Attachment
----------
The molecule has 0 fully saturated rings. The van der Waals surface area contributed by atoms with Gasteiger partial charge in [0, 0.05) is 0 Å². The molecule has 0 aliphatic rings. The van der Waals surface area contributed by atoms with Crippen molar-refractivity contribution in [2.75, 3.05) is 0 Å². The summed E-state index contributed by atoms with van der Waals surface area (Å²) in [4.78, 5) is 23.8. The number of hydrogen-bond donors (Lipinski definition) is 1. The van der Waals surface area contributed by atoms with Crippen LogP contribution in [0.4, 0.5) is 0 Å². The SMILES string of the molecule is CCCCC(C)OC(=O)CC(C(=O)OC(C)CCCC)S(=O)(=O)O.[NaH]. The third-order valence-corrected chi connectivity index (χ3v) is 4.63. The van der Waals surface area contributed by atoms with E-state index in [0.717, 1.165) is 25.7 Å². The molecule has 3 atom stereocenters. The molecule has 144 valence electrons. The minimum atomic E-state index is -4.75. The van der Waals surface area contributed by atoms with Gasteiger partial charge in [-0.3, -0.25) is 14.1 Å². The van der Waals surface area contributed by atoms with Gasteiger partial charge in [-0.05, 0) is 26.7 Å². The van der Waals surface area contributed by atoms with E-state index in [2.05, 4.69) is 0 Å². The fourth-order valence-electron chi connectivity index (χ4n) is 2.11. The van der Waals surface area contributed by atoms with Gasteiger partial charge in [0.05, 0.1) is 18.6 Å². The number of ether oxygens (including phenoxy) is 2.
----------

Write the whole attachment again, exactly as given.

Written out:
The molecule has 0 fully saturated rings. The van der Waals surface area contributed by atoms with Gasteiger partial charge in [0, 0.05) is 0 Å². The molecule has 0 aliphatic rings. The van der Waals surface area contributed by atoms with Crippen molar-refractivity contribution in [2.75, 3.05) is 0 Å². The summed E-state index contributed by atoms with van der Waals surface area (Å²) in [4.78, 5) is 23.8. The number of hydrogen-bond donors (Lipinski definition) is 1. The van der Waals surface area contributed by atoms with Crippen LogP contribution in [0.4, 0.5) is 0 Å². The SMILES string of the molecule is CCCCC(C)OC(=O)CC(C(=O)OC(C)CCCC)S(=O)(=O)O.[NaH]. The third-order valence-corrected chi connectivity index (χ3v) is 4.63. The van der Waals surface area contributed by atoms with E-state index in [0.717, 1.165) is 25.7 Å². The molecule has 3 atom stereocenters. The molecule has 144 valence electrons. The minimum atomic E-state index is -4.75. The van der Waals surface area contributed by atoms with Gasteiger partial charge in [-0.3, -0.25) is 14.1 Å². The van der Waals surface area contributed by atoms with Gasteiger partial charge in [-0.05, 0) is 26.7 Å². The van der Waals surface area contributed by atoms with E-state index in [2.05, 4.69) is 0 Å². The fourth-order valence-electron chi connectivity index (χ4n) is 2.11. The van der Waals surface area contributed by atoms with Gasteiger partial charge in [0.05, 0.1) is 18.6 Å². The number of ether oxygens (including phenoxy) is 2.